Extra-Judicial Confession Is Weak Piece Of Evidence Especially When Retracted During Trial: SC Acquits Man In Murder Case
The Supreme Court while acquitting a man in a murder case held that the extra-judicial confession is a weak piece of evidence especially when it has been retracted during the trial.
The two-Judge Bench comprising Justice B.R. Gavai and Justice Vikram Nath observed, “The extra-judicial confession is a weak piece of evidence and especially when it has been retracted during trial. It requires strong evidence to corroborate it and also it must be established that it was completely voluntary and truthful. In view of the discussion made above, we do not find any corroborating evidence to support the extra-judicial confession, rather the evidence led by prosecution is inconsistent with the same.”
The Court was hearing an appeal challenging the judgment of the Tripura High Court by which the conviction of the appellant was confirmed being recorded by the Trial Court under Section 302, 201, and 34 of the Indian Penal Code and he was awarded imprisonment for life.
Advocate Madhumita Bhattacharjee appeared for the appellant while Advocate Shuvodeep Roy appeared for the respondent.
Brief Facts –
The Police Station via telephone message received information that a huge quantity of blood had been seen on a road. There was not only blood on the roadside but also a blood-stained vojali (big knife), one taga (thread), and some broken pieces of glass which could be said to be of the rear-view mirror of a motorcycle. During the investigation, the police received information that one person has been missing.
The Investigating Officer thereafter went to the house of the appellant. According to the Investigating Officer, the accused confessed before him that they had gone to an area on the bike of the deceased and assaulted him with the vojalis. The Trial Court convicted the appellant of the offences and sentenced him. The appellant preferred an appeal before the High Court which got dismissed as it was also of the view that the prosecution had been successful in proving the charges beyond a reasonable doubt.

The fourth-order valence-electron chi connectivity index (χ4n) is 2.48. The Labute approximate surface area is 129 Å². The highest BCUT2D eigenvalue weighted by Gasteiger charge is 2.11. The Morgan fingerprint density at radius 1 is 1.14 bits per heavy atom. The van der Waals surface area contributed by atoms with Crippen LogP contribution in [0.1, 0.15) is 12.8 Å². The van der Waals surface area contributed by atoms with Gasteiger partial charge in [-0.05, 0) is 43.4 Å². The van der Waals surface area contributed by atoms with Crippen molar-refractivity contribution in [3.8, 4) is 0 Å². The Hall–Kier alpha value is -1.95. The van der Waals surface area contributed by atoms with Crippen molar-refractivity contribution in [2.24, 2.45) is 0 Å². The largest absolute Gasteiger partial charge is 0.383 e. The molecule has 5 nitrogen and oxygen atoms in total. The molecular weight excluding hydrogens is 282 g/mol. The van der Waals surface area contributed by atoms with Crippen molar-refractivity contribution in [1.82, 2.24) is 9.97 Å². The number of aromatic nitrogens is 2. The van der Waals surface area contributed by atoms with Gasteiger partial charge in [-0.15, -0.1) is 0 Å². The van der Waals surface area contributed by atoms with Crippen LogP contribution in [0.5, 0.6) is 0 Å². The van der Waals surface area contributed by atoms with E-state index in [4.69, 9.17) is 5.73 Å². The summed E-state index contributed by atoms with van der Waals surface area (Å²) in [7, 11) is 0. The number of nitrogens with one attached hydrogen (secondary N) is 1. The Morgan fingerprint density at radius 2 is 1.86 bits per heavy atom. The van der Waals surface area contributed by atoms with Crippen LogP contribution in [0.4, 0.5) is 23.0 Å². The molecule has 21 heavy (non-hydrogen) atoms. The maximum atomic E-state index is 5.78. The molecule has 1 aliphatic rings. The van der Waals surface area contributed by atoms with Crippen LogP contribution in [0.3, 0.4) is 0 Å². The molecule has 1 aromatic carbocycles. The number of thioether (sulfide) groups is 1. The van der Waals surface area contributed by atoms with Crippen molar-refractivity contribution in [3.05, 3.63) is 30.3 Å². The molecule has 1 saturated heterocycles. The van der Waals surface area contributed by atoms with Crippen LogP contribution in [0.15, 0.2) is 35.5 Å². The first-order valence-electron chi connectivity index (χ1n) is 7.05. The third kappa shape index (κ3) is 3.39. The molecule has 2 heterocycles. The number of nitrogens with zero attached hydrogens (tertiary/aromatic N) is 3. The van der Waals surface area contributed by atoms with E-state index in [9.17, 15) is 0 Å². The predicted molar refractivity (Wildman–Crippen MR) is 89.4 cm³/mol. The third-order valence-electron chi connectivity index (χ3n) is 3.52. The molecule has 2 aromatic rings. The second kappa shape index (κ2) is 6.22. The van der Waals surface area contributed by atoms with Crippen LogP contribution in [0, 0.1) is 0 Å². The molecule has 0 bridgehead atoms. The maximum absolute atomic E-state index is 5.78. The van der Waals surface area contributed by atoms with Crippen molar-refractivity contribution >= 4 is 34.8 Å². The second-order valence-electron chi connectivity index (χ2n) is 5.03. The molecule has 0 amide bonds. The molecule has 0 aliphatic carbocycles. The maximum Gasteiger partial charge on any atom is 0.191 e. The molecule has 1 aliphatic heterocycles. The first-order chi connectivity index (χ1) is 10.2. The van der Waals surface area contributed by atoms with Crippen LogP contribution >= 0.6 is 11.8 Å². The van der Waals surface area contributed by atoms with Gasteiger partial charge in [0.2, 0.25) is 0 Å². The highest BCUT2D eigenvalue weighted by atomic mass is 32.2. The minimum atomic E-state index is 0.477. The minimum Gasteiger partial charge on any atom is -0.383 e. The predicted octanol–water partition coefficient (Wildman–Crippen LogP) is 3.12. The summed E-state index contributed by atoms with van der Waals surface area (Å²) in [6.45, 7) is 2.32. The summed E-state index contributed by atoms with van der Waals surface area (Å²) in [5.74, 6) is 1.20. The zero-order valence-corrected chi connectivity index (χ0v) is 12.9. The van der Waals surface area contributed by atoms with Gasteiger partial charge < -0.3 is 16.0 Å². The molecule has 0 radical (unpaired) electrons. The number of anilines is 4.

In view of the facts and circumstances of the case, the Supreme Court said, “Even the Trial Court and the High Court in the absence of any evidence have not been able to record a finding on the motive for the commission of the crime. … in the present case, the dead body has not been recovered. Only a limb was recovered but no DNA testing was carried out to establish that the limb was that of the deceased Kaushik Sarkar.”
The Court noted that two other witnesses were examined in support of the last seen theory but they did not inspire any confidence.
“The dragging of some heavy object from the place where the blood-stains were noticed and ‘vojali’ was recovered, up to the edge of the river and then recovering the motor bike from the place from the bed of the river just below where the dragging marks had come to an end is something quite normal and expected. It was not a place which could be in the exclusive knowledge of the appellant”, the Court further noted.
The Court asserted that the major links of the chain of circumstances have not been proved by the prosecution evidence and as such, it would be unjust to uphold the conviction of the appellant.
“Appellant is in judicial custody. However, he was granted parole by the State. He shall be released forthwith”, directed the Court.
Accordingly, the Apex Court allowed the appeal and acquitted the appellant of all the charges.
Cause Title- Indrajit Das v. The State of Tripura
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